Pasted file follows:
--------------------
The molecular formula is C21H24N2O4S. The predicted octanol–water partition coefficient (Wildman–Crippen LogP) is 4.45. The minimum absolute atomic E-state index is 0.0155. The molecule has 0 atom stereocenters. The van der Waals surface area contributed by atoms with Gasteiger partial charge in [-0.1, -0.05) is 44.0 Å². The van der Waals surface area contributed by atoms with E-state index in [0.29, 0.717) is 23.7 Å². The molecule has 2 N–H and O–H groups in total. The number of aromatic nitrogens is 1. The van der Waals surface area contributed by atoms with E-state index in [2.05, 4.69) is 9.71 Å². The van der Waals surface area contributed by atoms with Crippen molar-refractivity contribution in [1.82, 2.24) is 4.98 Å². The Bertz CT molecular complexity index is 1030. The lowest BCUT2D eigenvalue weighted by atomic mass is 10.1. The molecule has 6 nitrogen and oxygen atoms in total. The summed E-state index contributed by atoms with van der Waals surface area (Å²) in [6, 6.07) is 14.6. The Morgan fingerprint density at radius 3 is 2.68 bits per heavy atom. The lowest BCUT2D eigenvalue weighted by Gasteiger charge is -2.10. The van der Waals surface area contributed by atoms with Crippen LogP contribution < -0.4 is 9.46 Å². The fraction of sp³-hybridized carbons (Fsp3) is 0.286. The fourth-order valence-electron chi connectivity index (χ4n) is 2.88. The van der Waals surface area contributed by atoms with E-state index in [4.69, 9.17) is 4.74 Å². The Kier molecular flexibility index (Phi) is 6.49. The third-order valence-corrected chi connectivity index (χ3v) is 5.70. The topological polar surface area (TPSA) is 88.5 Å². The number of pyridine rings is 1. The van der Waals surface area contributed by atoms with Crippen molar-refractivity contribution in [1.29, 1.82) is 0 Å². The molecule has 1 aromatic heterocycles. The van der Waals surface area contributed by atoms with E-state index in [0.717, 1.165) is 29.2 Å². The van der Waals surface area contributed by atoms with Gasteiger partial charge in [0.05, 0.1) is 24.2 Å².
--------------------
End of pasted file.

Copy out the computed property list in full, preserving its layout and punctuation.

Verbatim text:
The molecular formula is C21H24N2O4S. The predicted octanol–water partition coefficient (Wildman–Crippen LogP) is 4.45. The minimum absolute atomic E-state index is 0.0155. The molecule has 0 atom stereocenters. The van der Waals surface area contributed by atoms with Gasteiger partial charge in [-0.1, -0.05) is 44.0 Å². The van der Waals surface area contributed by atoms with E-state index in [0.29, 0.717) is 23.7 Å². The molecule has 2 N–H and O–H groups in total. The number of aromatic nitrogens is 1. The van der Waals surface area contributed by atoms with E-state index in [2.05, 4.69) is 9.71 Å². The van der Waals surface area contributed by atoms with Crippen molar-refractivity contribution in [1.82, 2.24) is 4.98 Å². The Bertz CT molecular complexity index is 1030. The lowest BCUT2D eigenvalue weighted by atomic mass is 10.1. The molecule has 6 nitrogen and oxygen atoms in total. The summed E-state index contributed by atoms with van der Waals surface area (Å²) in [6, 6.07) is 14.6. The Morgan fingerprint density at radius 3 is 2.68 bits per heavy atom. The lowest BCUT2D eigenvalue weighted by Gasteiger charge is -2.10. The van der Waals surface area contributed by atoms with Crippen LogP contribution < -0.4 is 9.46 Å². The fraction of sp³-hybridized carbons (Fsp3) is 0.286. The fourth-order valence-electron chi connectivity index (χ4n) is 2.88. The van der Waals surface area contributed by atoms with E-state index in [4.69, 9.17) is 4.74 Å². The Kier molecular flexibility index (Phi) is 6.49. The third-order valence-corrected chi connectivity index (χ3v) is 5.70. The topological polar surface area (TPSA) is 88.5 Å². The number of pyridine rings is 1. The van der Waals surface area contributed by atoms with Crippen molar-refractivity contribution in [1.29, 1.82) is 0 Å². The molecule has 1 aromatic heterocycles. The van der Waals surface area contributed by atoms with E-state index in [0.717, 1.165) is 29.2 Å². The van der Waals surface area contributed by atoms with Gasteiger partial charge in [0.05, 0.1) is 24.2 Å².